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Re: Fast Motorsailer mods

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  • Ryan Cermak
    ... deal ... notes ... mag? ... the ... is ... Yes, I did tell Phil (in a fax) about the mods we wanted to make but at the time he said that they didn t have
    Message 1 of 4 , Oct 1, 2004
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      --- In bolger@yahoogroups.com, "Nels" <arvent@h...> wrote:
      > Good for you two. I will be following your progress with a great
      deal
      > of interest. Take lots of photos for the visual folks, and make
      notes
      > for us cerebral types;-) Maybe do an article or two for Duckworks
      mag?
      >
      > Have you run all your proposed changes past the Boss? NO I mean
      the
      > OTHER BOSS - Susanne:-)
      >
      > I am sure they would have no objections, to any of the changes, it
      is
      > just that they may have some even better ideas.
      >
      > All the best, Nels

      Yes, I did tell Phil (in a fax) about the mods we wanted to make but
      at the time he said that they didn't have the time to do them due to
      other ongoing projects. At that time he didn't say anything about
      better ideas but did send me 2 pages about sail plan mods that
      someone over in Germany had done. Since we aren't too interested in
      the sail part of motorsailer we are not getting the extra plan pages
      for those.

      Based on the fact that the hull is fairly straight sided and doesn't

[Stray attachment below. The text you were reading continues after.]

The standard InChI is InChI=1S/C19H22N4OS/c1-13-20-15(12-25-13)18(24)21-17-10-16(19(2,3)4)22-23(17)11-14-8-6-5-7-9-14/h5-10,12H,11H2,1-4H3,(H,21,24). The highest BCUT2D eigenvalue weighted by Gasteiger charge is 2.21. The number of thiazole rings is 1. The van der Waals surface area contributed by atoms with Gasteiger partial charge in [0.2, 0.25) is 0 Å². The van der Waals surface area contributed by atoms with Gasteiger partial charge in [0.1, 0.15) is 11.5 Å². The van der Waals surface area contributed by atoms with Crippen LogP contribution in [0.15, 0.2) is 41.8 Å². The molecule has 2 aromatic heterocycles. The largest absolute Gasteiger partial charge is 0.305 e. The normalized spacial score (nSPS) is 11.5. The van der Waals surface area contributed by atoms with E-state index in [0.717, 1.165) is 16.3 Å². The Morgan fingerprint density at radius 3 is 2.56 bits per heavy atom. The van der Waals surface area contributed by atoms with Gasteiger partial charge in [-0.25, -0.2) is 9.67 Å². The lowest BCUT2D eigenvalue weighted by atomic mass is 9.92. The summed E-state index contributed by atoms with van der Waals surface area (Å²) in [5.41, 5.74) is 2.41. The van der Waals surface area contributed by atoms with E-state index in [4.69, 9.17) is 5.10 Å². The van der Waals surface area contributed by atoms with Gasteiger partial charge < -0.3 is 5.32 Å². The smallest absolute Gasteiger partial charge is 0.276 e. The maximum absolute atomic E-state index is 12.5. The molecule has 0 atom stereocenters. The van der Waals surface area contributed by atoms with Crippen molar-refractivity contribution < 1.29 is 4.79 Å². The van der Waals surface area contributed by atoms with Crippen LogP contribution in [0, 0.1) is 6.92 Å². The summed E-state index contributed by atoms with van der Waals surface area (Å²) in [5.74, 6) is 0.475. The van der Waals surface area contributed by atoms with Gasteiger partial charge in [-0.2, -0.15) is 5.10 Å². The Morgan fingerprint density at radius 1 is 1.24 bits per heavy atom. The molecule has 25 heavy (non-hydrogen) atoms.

curve too much, I don't think it will be too hard to add in the
      extra length right in the middle to keep the center of gravity
      moment near the same.

      Part of my job when I was in the Air Force as a Boom Operator was
      computing the CG of the KC-135's that I was flying on. In those
      planes we had about 39" from forward to aft center of gravity limits
      that we had to stay within.

      Find the center of gravity, split the hull there, move the two
      halves three to five feet apart, add in an extra frame (or two),
      cover with plywood, tape and epoxy the seams.

      I know it will be more complicated than that, but that should be the
      basic process.

      Ryan
    • Howard Stephenson
      Not trying to put you off, Ryan, but here is another consideration: without increasing scantlings (thicker ply on the bottom?), will the boat be strong enough
      Message 2 of 4 , Oct 1, 2004
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        Not trying to put you off, Ryan, but here is another consideration:
        without increasing scantlings (thicker ply on the bottom?), will the
        boat be strong enough with the extra section added? Five ft. is a lot
        in a boat this size. Think of the forces at work when the hull is
        supported in the middle by a wave, particularly if that wave is
        moving at 20Kt or so. The trouble with flat sheets of plywood is that
        they are not as rigid as sheets that are curved. There might not be a
        problem unless you are using a large engine. PCB would have the
        answers.

        --- In bolger@yahoogroups.com, "Ryan Cermak" <RCermak@t...> wrote:

        > Find the center of gravity, split the hull there, move the two
        > halves three to five feet apart, add in an extra frame (or two),
        > cover with plywood, tape and epoxy the seams.

        You need to think about (and possibly calculate) whether the hull
        will trim correctly, at rest and while planing. You will be changing
        the weight, the buoyancy and the dimensions of the planing surface.
        With aircraft, I don't suppose you need to worry too much about
        hydrostatics, or the hydrodynamics of planing surfaces either, except
        with seaplanes or flying-boats.

        Howard
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